Contractor losing money; residents unhappy with service
In trying to find a solution to the stream of complaints about delayed yard waste collection, last summer the City undertook a non-scientific survey to determine the will of the residents. By a 52-48 percent margin, respondents said they would prefer to pay more to maintain the traditional level of service.
Advanced Disposal was officially acquired by Waste Management in October 2020. During ongoing review of operations, the company decided that they could not continue losing money by allowing City residents to violate contract provisions. They proposed solutions: enforce the contract or raise residential prices to allow residents to continue their traditional practice of disposing of yard debris.
At the first meeting of the new FBCC in December 2020, Waste Management brought two options for resolving the problem to the FBCC’s attention: working to the contract or raising rates to accommodate traditional practices.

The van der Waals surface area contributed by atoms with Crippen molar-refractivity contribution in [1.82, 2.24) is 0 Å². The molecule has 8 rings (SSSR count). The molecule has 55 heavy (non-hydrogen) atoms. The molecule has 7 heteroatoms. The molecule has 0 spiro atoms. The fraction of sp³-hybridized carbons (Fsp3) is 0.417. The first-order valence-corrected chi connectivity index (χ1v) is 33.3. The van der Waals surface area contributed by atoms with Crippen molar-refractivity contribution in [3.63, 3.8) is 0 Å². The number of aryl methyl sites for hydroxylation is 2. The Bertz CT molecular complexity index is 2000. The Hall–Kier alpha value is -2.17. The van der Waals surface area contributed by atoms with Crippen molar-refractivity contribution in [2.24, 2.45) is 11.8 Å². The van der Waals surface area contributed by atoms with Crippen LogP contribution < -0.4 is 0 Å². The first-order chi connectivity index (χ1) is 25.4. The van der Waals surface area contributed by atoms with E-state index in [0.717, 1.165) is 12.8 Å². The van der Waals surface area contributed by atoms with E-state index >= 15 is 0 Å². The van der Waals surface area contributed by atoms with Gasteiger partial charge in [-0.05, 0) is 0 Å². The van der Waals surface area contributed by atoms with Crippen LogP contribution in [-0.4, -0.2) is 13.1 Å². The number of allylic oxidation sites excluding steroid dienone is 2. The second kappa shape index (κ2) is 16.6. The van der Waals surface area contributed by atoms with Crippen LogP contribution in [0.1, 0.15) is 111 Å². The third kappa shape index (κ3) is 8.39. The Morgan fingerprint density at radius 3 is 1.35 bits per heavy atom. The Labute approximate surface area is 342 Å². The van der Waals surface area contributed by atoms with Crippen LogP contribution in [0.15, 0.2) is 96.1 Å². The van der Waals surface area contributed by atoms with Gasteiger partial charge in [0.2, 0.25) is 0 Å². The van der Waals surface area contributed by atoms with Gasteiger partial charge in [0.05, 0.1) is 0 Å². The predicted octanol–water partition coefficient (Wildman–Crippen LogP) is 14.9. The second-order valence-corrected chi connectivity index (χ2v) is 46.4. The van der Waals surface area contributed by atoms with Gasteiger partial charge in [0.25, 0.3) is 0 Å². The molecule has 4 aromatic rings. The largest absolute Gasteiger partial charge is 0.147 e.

And so Greg Huntington, now representing Waste Management, again presented the dilemma to the Fernandina Beach City Commission (FBCC) for guidance and resolution at the FBCC’s February 2, 2021 Regular Meeting. He said that the company would not be able to continue losing money and would be required to enforce terms of the existing contract unless another solution could be found.
A second option would be raising rates as follows:
Commissioners, with the exception of Bradley Bean, believed that to require homeowners to bag and bundle yard debris would result in more headaches for the City and its residents. Some tree-rich neighborhoods generate significant yard debris which cannot always be bagged and bundled easily, especially by elderly residents. Many also believed that residents would ignore the requirement and continue dumping material at the curb. Since the contracted waste hauler would not pick that up, it would be up to the City to do so. This would duplicate service and add extra cost to the City’s budget.
Discussion and decision
At the February 2 FBCC meeting, Huntington introduced a third option, which followed discussion with City representatives: Waste Management would assist the City in the collection of yard waste until July 1, 2021 at which time the City would take over the collection of yard waste entirely.